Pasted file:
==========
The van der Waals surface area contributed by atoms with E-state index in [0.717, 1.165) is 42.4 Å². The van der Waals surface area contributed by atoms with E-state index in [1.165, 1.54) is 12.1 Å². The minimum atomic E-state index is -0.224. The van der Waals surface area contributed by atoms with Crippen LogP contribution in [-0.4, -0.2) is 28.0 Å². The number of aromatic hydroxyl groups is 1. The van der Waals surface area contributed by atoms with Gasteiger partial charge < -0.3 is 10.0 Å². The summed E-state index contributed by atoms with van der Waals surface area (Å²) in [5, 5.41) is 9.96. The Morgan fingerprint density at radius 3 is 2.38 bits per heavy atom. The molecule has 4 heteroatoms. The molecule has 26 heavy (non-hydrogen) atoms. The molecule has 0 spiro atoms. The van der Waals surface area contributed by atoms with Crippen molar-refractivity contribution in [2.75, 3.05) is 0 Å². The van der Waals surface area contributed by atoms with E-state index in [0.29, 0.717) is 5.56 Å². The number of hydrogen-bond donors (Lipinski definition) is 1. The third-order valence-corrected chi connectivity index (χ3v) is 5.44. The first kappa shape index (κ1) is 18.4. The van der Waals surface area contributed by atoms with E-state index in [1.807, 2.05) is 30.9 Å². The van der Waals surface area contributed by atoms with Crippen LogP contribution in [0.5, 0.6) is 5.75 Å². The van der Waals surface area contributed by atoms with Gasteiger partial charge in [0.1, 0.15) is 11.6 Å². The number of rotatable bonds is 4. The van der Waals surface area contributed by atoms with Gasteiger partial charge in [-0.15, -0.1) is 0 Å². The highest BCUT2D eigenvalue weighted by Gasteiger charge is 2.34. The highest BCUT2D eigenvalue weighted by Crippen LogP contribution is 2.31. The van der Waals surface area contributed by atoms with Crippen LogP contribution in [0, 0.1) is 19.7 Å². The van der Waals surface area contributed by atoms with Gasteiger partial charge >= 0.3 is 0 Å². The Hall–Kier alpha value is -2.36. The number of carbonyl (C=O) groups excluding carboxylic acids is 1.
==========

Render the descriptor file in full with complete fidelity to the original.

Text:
The van der Waals surface area contributed by atoms with E-state index in [0.717, 1.165) is 42.4 Å². The van der Waals surface area contributed by atoms with E-state index in [1.165, 1.54) is 12.1 Å². The minimum atomic E-state index is -0.224. The van der Waals surface area contributed by atoms with Crippen LogP contribution in [-0.4, -0.2) is 28.0 Å². The number of aromatic hydroxyl groups is 1. The van der Waals surface area contributed by atoms with Gasteiger partial charge < -0.3 is 10.0 Å². The summed E-state index contributed by atoms with van der Waals surface area (Å²) in [5, 5.41) is 9.96. The Morgan fingerprint density at radius 3 is 2.38 bits per heavy atom. The molecule has 4 heteroatoms. The molecule has 26 heavy (non-hydrogen) atoms. The molecule has 0 spiro atoms. The van der Waals surface area contributed by atoms with Crippen molar-refractivity contribution in [2.75, 3.05) is 0 Å². The van der Waals surface area contributed by atoms with E-state index in [0.29, 0.717) is 5.56 Å². The number of hydrogen-bond donors (Lipinski definition) is 1. The third-order valence-corrected chi connectivity index (χ3v) is 5.44. The first kappa shape index (κ1) is 18.4. The van der Waals surface area contributed by atoms with E-state index in [1.807, 2.05) is 30.9 Å². The van der Waals surface area contributed by atoms with Crippen LogP contribution in [0.5, 0.6) is 5.75 Å². The van der Waals surface area contributed by atoms with Gasteiger partial charge in [0.1, 0.15) is 11.6 Å². The number of rotatable bonds is 4. The van der Waals surface area contributed by atoms with Gasteiger partial charge in [-0.15, -0.1) is 0 Å². The highest BCUT2D eigenvalue weighted by Gasteiger charge is 2.34. The highest BCUT2D eigenvalue weighted by Crippen LogP contribution is 2.31. The van der Waals surface area contributed by atoms with Crippen LogP contribution in [0, 0.1) is 19.7 Å². The van der Waals surface area contributed by atoms with Gasteiger partial charge >= 0.3 is 0 Å². The Hall–Kier alpha value is -2.36. The number of carbonyl (C=O) groups excluding carboxylic acids is 1.